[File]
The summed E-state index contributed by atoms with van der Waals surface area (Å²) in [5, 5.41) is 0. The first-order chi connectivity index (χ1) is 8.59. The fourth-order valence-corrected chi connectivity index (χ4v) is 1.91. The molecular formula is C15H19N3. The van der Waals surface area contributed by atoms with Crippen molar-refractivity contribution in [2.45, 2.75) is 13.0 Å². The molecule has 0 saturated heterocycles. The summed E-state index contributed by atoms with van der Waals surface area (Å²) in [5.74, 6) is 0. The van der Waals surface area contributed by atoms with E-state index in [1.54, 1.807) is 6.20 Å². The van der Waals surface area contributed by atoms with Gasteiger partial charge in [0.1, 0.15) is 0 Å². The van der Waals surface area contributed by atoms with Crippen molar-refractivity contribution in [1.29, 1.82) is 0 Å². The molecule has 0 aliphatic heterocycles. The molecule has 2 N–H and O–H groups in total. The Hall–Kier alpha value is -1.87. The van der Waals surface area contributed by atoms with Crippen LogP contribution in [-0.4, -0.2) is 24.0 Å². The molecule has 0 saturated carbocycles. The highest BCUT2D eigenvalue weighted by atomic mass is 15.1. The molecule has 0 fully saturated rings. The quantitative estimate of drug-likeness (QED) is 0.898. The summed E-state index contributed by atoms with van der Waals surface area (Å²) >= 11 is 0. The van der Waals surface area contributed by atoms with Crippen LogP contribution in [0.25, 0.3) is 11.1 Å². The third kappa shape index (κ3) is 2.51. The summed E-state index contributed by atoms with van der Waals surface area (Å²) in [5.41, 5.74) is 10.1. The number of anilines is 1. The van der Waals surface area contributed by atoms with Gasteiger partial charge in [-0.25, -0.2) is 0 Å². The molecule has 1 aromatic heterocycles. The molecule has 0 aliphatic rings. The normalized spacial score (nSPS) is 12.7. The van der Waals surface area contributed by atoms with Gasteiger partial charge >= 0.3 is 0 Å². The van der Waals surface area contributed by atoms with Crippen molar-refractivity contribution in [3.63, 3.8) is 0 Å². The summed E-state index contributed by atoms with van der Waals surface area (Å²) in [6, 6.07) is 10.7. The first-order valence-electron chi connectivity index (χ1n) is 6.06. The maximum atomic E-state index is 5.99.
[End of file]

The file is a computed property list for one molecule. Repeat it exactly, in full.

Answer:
The summed E-state index contributed by atoms with van der Waals surface area (Å²) in [5, 5.41) is 0. The first-order chi connectivity index (χ1) is 8.59. The fourth-order valence-corrected chi connectivity index (χ4v) is 1.91. The molecular formula is C15H19N3. The van der Waals surface area contributed by atoms with Crippen molar-refractivity contribution in [2.45, 2.75) is 13.0 Å². The molecule has 0 saturated heterocycles. The summed E-state index contributed by atoms with van der Waals surface area (Å²) in [5.74, 6) is 0. The van der Waals surface area contributed by atoms with E-state index in [1.54, 1.807) is 6.20 Å². The van der Waals surface area contributed by atoms with Gasteiger partial charge in [0.1, 0.15) is 0 Å². The van der Waals surface area contributed by atoms with Crippen molar-refractivity contribution in [1.29, 1.82) is 0 Å². The molecule has 0 aliphatic heterocycles. The molecule has 2 N–H and O–H groups in total. The Hall–Kier alpha value is -1.87. The van der Waals surface area contributed by atoms with Crippen LogP contribution in [-0.4, -0.2) is 24.0 Å². The molecule has 0 saturated carbocycles. The highest BCUT2D eigenvalue weighted by atomic mass is 15.1. The molecule has 0 fully saturated rings. The quantitative estimate of drug-likeness (QED) is 0.898. The summed E-state index contributed by atoms with van der Waals surface area (Å²) >= 11 is 0. The van der Waals surface area contributed by atoms with Crippen LogP contribution in [0.25, 0.3) is 11.1 Å². The third kappa shape index (κ3) is 2.51. The summed E-state index contributed by atoms with van der Waals surface area (Å²) in [5.41, 5.74) is 10.1. The number of anilines is 1. The van der Waals surface area contributed by atoms with Gasteiger partial charge in [-0.25, -0.2) is 0 Å². The molecule has 1 aromatic heterocycles. The molecule has 0 aliphatic rings. The normalized spacial score (nSPS) is 12.7. The van der Waals surface area contributed by atoms with Gasteiger partial charge >= 0.3 is 0 Å². The van der Waals surface area contributed by atoms with Crippen molar-refractivity contribution in [3.63, 3.8) is 0 Å². The summed E-state index contributed by atoms with van der Waals surface area (Å²) in [6, 6.07) is 10.7. The first-order valence-electron chi connectivity index (χ1n) is 6.06. The maximum atomic E-state index is 5.99.